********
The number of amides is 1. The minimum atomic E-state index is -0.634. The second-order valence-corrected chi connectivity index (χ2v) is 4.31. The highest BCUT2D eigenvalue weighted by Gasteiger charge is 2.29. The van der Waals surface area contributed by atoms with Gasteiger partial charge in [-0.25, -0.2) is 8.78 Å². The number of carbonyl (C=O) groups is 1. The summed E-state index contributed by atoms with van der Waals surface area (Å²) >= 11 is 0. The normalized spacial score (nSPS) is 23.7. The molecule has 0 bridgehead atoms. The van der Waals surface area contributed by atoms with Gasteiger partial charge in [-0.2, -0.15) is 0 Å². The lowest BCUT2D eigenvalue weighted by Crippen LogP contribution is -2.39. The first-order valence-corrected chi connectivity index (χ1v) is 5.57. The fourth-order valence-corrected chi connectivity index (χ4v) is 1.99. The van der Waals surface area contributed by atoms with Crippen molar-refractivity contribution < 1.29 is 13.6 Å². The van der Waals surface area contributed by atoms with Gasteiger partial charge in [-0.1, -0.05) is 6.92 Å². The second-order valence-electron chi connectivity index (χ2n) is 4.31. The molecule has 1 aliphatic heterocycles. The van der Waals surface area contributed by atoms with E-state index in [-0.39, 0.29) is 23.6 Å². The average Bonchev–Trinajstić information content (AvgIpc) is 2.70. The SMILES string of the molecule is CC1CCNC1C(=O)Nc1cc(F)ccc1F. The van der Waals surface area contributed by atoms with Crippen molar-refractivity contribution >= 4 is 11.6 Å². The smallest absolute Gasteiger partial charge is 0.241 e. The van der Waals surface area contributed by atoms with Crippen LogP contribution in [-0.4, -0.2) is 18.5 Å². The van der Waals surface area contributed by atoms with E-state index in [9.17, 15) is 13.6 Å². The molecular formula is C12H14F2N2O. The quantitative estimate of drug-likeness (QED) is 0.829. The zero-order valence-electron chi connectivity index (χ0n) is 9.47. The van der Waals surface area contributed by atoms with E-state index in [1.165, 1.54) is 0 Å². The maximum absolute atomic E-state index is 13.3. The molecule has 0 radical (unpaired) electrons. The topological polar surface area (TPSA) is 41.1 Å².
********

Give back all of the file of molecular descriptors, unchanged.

The number of amides is 1. The minimum atomic E-state index is -0.634. The second-order valence-corrected chi connectivity index (χ2v) is 4.31. The highest BCUT2D eigenvalue weighted by Gasteiger charge is 2.29. The van der Waals surface area contributed by atoms with Gasteiger partial charge in [-0.25, -0.2) is 8.78 Å². The number of carbonyl (C=O) groups is 1. The summed E-state index contributed by atoms with van der Waals surface area (Å²) >= 11 is 0. The normalized spacial score (nSPS) is 23.7. The molecule has 0 bridgehead atoms. The van der Waals surface area contributed by atoms with Gasteiger partial charge in [-0.2, -0.15) is 0 Å². The lowest BCUT2D eigenvalue weighted by Crippen LogP contribution is -2.39. The first-order valence-corrected chi connectivity index (χ1v) is 5.57. The fourth-order valence-corrected chi connectivity index (χ4v) is 1.99. The van der Waals surface area contributed by atoms with Crippen molar-refractivity contribution < 1.29 is 13.6 Å². The van der Waals surface area contributed by atoms with Gasteiger partial charge in [-0.1, -0.05) is 6.92 Å². The second-order valence-electron chi connectivity index (χ2n) is 4.31. The molecule has 1 aliphatic heterocycles. The van der Waals surface area contributed by atoms with E-state index in [-0.39, 0.29) is 23.6 Å². The average Bonchev–Trinajstić information content (AvgIpc) is 2.70. The SMILES string of the molecule is CC1CCNC1C(=O)Nc1cc(F)ccc1F. The van der Waals surface area contributed by atoms with Crippen molar-refractivity contribution >= 4 is 11.6 Å². The smallest absolute Gasteiger partial charge is 0.241 e. The van der Waals surface area contributed by atoms with Crippen LogP contribution in [-0.4, -0.2) is 18.5 Å². The van der Waals surface area contributed by atoms with E-state index in [9.17, 15) is 13.6 Å². The molecular formula is C12H14F2N2O. The quantitative estimate of drug-likeness (QED) is 0.829. The zero-order valence-electron chi connectivity index (χ0n) is 9.47. The van der Waals surface area contributed by atoms with E-state index in [1.165, 1.54) is 0 Å². The maximum absolute atomic E-state index is 13.3. The molecule has 0 radical (unpaired) electrons. The topological polar surface area (TPSA) is 41.1 Å².